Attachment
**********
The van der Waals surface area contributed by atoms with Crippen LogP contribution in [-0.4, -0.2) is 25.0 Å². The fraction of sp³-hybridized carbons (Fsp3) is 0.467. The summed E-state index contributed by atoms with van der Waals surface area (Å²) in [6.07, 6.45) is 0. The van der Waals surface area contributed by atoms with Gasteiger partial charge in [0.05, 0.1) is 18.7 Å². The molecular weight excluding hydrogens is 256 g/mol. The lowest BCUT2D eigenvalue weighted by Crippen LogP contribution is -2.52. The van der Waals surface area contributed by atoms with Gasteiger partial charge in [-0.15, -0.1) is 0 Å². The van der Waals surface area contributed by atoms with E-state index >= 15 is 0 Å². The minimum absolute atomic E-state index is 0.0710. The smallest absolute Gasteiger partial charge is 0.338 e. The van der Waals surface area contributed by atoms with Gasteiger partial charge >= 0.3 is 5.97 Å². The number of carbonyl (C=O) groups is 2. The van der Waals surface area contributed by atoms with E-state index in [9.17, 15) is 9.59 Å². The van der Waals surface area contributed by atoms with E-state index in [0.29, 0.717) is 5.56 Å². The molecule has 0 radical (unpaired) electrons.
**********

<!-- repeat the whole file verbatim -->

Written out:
The van der Waals surface area contributed by atoms with Crippen LogP contribution in [-0.4, -0.2) is 25.0 Å². The fraction of sp³-hybridized carbons (Fsp3) is 0.467. The summed E-state index contributed by atoms with van der Waals surface area (Å²) in [6.07, 6.45) is 0. The van der Waals surface area contributed by atoms with Gasteiger partial charge in [0.05, 0.1) is 18.7 Å². The molecular weight excluding hydrogens is 256 g/mol. The lowest BCUT2D eigenvalue weighted by Crippen LogP contribution is -2.52. The van der Waals surface area contributed by atoms with Gasteiger partial charge in [-0.15, -0.1) is 0 Å². The van der Waals surface area contributed by atoms with E-state index >= 15 is 0 Å². The minimum absolute atomic E-state index is 0.0710. The smallest absolute Gasteiger partial charge is 0.338 e. The van der Waals surface area contributed by atoms with Gasteiger partial charge >= 0.3 is 5.97 Å². The number of carbonyl (C=O) groups is 2. The van der Waals surface area contributed by atoms with E-state index in [9.17, 15) is 9.59 Å². The van der Waals surface area contributed by atoms with E-state index in [0.29, 0.717) is 5.56 Å². The molecule has 0 radical (unpaired) electrons.